AGGRESSIVE DOCTOR DROPS A "BOMBSHELL"
ON NEW YORK CANCER TREATMENT SCENE
© 1998 by Ralph W. Moss, Ph.D.
from the Winter 1997-1998 Cancer Chronicles
NEW YORK--Cancer treatment here moved a step closer to the "McDonalds-ization"
when Montefiore Medical Center announced a deal to open three 24-hour-a-day
clinics devoted to cancer care, in the New York area, as well as a network
of satellite offices.
The Center's new partner is Bentley Health Care of Beverly Hills, CA,
a decidedly for-profit company that was founded by Dr. Bernard Salick with
the money he got from his lucrative deal last year with Zeneca Pharmaceuticals.
Dr. Salick is a kidney specialist "who became a millionaire by pioneering
a national chain of round-the-clock cancer clinics," according to the
New York Times (2/9/98).
Naive observers might think that the main problem confronting cancer
centers is that they still cannot cure about half their patients. Not at
all. "The No.1 problem for not-for-profit institutions is capital
formation," according to Dr. Spencer Foreman, president of Montefiore,
which is based in the Bronx. "We saw Bernard Salick as an ideal partner
for marrying our clinical expertise with his financial, managment and delivery
expertise." The partners will also open an HIV-AIDS clinic.
"MULTIBILLION DOLLAR CANCER
With a drop in income caused by the introduction of mananged care, hospitals
are now scurrying to market and expand their most lucrative services. Not
surprisingly, cancer care is one of these. (Our own analysis shows that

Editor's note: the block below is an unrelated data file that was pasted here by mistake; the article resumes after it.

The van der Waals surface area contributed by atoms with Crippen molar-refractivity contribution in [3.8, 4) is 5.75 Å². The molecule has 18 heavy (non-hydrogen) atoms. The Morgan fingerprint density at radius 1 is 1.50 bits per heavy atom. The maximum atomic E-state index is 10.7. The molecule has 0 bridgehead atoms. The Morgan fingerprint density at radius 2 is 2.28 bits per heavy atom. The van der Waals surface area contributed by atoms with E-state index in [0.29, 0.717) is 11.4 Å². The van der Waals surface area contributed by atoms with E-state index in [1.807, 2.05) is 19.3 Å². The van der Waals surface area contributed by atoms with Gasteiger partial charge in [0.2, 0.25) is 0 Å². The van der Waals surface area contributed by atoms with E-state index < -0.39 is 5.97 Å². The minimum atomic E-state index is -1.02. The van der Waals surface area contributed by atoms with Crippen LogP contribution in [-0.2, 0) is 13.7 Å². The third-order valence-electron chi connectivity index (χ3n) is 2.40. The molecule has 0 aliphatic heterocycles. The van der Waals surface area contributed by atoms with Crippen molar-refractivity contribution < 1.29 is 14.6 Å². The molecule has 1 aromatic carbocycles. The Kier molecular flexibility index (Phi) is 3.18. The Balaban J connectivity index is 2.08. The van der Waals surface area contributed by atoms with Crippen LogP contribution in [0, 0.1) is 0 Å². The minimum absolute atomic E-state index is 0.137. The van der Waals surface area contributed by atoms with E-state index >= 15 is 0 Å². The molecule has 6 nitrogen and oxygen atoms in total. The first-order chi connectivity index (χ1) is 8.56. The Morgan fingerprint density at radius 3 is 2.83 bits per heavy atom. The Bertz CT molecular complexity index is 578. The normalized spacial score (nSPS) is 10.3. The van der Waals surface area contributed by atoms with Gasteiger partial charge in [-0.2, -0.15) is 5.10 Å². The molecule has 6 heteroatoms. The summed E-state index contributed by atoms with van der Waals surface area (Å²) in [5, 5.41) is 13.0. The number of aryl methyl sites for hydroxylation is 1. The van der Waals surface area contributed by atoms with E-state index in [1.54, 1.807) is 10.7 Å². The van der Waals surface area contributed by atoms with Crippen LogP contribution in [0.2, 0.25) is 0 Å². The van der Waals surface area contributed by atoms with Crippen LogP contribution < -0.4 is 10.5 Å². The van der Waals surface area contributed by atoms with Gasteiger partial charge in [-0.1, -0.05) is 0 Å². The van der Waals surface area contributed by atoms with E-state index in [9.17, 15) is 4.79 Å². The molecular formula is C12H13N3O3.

the industry is now worth over $100 billion per year, nationwide.) Montefiore
is expected to have a particularly strong impact on "New York's multibillion
cancer care and H.I.V.-AIDS treatment industries," as the Times called
it, with exceptional candor.
The wealthy Dr. Salick will provide all of the capital financing. In
return, he will be paid a "consulting fee" for his services. Dr.
Salick said that he would invest about $300 million in the New York metropolitan
area in the next few years.
"This will be a real bombshell in New York," said Dr. Salick.
"My goal is to saturate the marketplace with cancer and AIDS centers.
I'm talking to all the players."
Dr. Salick's first venture into the New York cancer market came in 1995,
when he established a cancer center at St. Vincent's Hospital in Greenwich
Village. He lured several prominent cancer specialists to that center. Then
the British pharmaceutical manufacturer Zeneca (wealthy from its tamoxifen
profits) bought out his company last year for $450 million. Dr. Salick was
removed from his post at St. Vincent's and indeed from the company that
still bears his name.
So we have the rather scary prospect of breast cancer patients at St.
Vincent's receiving tamoxifen, without ever realizing that the company that
manufactures the drug also owns the cancer center!
PRESSURE ON MEMORIAL
Dr. Salick's "invasion" of the New York cancer scene is expected
to put additional financial pressure on non-for-profit hospitals that have
traditionally monopolized such care in the past. It will particularly interesting
to see how the giant Memorial Sloan-Kettering Cancer Center (MSKCC) as well
the other comprehensive cancer centers will respond to this challenge.
Salick and his allies are poised to take over the lower-middle-class
portion of the cancer patient spectrum. Memorial prides itself on "quality
care," and in many ways delivers such care. We have long speculated
that MSKCC will have to offer alternative and complementary medicine to
their patients, as a way of making their service more distinctive and attractive
to upscale patients.
This is precisely what is happening, with several initiatives in the
works, although no announcement has yet been so far.
Ralph Moss's 1997 Letter to
a Memorial Doctor
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